[Show abstract] [Hide abstract]
    ABSTRACT: Schizophrenia is a chronic and disabling mental disorder characterized by positive, negative and mood symptoms, disturbed coping abilities with elevated distress and a significant decline in cognition, quality of life and psychosocial functioning. About one-third of all patients with schizophrenia do not respond adequately to drug treatment. Today neuroscience and clinical research have sufficiently advanced to introduce a novel generation of compounds with neuroprotective properties. The use of neuroprotective agents in schizophrenia is not yet significantly established. An in-depth review of new compounds such as neurosteroids, estrogen, omega-3 fatty acids, S-adenosylmethionine, cannabinoids, piracetam, modafinil, L-theanine, bexarotene with neuroprotective properties is discussed. The mechanisms underlying the neuroprotective effects of these compounds vary and differ from classically defined dopamine and serotonin receptors. This review highlights selective evidence supporting a neuroprotective approach in the search for novel compounds, and suggests future directions for this exciting area. Neuroprotection strategy may be a useful paradigm for treatment of prodromal and first-episode schizophrenia patients and might have a significant impact on the subsequent course and outcome of the illness. The clinical effects of neuroprotective agents clearly merit further investigation in schizophrenia spectrum disorders. KeywordsSchizophrenia-Neurodevelopmental model-Neurodegenerative model-Apoptosis-Oxidative stress-Excitotoxicity-Stress sensitization-Neurotrophic factor expression-Alteration of neurosteroids-Vulnerability model-Neurocognitive domains-Quality of life deficit-Neuroprotective agents-Neurosteroids-Pregnenolone-Dehydroepiandrosterone-Bexarotene-Theanine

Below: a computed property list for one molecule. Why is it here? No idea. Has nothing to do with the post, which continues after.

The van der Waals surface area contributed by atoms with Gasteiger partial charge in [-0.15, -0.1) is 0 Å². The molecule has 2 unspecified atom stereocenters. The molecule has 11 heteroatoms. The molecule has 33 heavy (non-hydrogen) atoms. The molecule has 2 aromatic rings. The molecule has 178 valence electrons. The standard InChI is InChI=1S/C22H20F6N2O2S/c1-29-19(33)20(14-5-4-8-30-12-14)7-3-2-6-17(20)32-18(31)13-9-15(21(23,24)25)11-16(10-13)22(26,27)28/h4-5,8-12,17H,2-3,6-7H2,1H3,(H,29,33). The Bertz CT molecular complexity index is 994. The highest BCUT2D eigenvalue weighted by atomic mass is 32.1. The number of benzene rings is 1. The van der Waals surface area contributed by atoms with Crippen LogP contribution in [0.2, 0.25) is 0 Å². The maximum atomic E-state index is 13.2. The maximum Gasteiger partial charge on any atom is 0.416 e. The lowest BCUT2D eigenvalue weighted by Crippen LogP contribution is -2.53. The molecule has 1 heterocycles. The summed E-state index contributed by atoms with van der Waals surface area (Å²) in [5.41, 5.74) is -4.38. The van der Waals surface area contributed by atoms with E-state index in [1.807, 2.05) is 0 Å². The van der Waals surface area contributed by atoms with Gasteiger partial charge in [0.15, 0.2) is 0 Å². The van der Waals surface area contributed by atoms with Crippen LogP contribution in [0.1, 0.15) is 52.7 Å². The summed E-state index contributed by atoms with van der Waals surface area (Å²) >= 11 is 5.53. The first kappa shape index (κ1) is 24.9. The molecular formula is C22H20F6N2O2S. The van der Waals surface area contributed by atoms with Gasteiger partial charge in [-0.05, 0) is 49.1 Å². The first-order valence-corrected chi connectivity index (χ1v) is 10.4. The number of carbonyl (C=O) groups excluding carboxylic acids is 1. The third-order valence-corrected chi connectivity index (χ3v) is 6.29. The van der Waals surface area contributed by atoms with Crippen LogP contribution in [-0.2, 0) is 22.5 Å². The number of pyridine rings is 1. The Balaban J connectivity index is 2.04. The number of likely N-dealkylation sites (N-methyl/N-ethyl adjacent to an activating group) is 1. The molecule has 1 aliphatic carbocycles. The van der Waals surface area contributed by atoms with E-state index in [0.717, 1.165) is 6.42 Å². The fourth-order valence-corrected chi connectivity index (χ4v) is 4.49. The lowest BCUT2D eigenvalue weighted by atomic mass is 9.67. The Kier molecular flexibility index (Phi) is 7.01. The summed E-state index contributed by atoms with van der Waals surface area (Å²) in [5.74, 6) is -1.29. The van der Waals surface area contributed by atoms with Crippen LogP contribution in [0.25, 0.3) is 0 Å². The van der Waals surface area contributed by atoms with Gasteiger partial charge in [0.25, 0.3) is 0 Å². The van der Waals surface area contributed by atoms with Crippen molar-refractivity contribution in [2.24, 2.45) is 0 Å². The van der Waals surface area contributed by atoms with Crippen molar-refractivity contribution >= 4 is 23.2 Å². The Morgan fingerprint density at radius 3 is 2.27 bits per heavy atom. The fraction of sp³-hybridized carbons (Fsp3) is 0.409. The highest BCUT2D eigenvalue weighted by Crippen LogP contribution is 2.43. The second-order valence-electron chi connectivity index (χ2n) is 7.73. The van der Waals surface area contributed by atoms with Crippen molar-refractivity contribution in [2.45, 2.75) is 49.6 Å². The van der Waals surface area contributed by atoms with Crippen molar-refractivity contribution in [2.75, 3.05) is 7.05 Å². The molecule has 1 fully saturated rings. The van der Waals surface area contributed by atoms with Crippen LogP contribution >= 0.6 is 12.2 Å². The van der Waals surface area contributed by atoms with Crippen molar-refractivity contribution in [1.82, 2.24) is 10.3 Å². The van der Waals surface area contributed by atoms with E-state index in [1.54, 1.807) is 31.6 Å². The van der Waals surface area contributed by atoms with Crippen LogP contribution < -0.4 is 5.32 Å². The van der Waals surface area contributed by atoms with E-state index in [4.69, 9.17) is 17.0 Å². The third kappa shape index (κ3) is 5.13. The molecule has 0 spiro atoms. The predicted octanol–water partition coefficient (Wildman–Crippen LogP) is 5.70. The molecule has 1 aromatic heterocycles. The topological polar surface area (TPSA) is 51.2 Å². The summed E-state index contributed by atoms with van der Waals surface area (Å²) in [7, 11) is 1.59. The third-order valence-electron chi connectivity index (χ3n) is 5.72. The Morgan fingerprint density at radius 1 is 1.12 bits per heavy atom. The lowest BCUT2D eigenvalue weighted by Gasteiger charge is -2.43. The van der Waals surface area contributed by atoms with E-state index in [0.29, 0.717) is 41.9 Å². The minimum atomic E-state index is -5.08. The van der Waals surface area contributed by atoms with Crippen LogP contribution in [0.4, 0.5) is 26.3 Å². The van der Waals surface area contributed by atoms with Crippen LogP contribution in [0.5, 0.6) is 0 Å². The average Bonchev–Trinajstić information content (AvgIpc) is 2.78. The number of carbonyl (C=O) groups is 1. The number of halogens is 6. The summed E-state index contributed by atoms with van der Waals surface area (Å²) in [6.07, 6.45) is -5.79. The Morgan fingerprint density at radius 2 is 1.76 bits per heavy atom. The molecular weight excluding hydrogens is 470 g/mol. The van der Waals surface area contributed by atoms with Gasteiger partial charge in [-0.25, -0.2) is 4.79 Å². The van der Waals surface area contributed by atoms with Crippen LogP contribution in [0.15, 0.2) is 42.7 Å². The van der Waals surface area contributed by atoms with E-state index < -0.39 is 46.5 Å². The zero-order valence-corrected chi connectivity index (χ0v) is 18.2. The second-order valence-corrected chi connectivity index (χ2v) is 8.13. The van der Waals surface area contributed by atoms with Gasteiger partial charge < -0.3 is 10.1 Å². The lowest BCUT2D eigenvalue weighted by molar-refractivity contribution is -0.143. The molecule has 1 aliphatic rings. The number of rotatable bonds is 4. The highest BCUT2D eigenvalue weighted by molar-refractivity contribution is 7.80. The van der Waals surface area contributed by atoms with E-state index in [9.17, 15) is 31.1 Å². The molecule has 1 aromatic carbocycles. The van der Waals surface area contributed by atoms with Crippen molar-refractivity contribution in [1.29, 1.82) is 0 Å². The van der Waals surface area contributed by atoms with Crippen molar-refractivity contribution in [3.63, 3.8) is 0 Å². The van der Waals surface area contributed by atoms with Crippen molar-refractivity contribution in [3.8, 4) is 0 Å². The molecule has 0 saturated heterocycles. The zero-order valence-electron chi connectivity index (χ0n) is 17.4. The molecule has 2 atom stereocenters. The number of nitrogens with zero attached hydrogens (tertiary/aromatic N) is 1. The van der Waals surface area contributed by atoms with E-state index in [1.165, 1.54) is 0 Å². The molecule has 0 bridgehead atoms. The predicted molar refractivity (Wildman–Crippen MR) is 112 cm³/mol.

12/2009: pages 343-395;
  • Source

Full-text (2 Sources)

Available from
Jun 5, 2014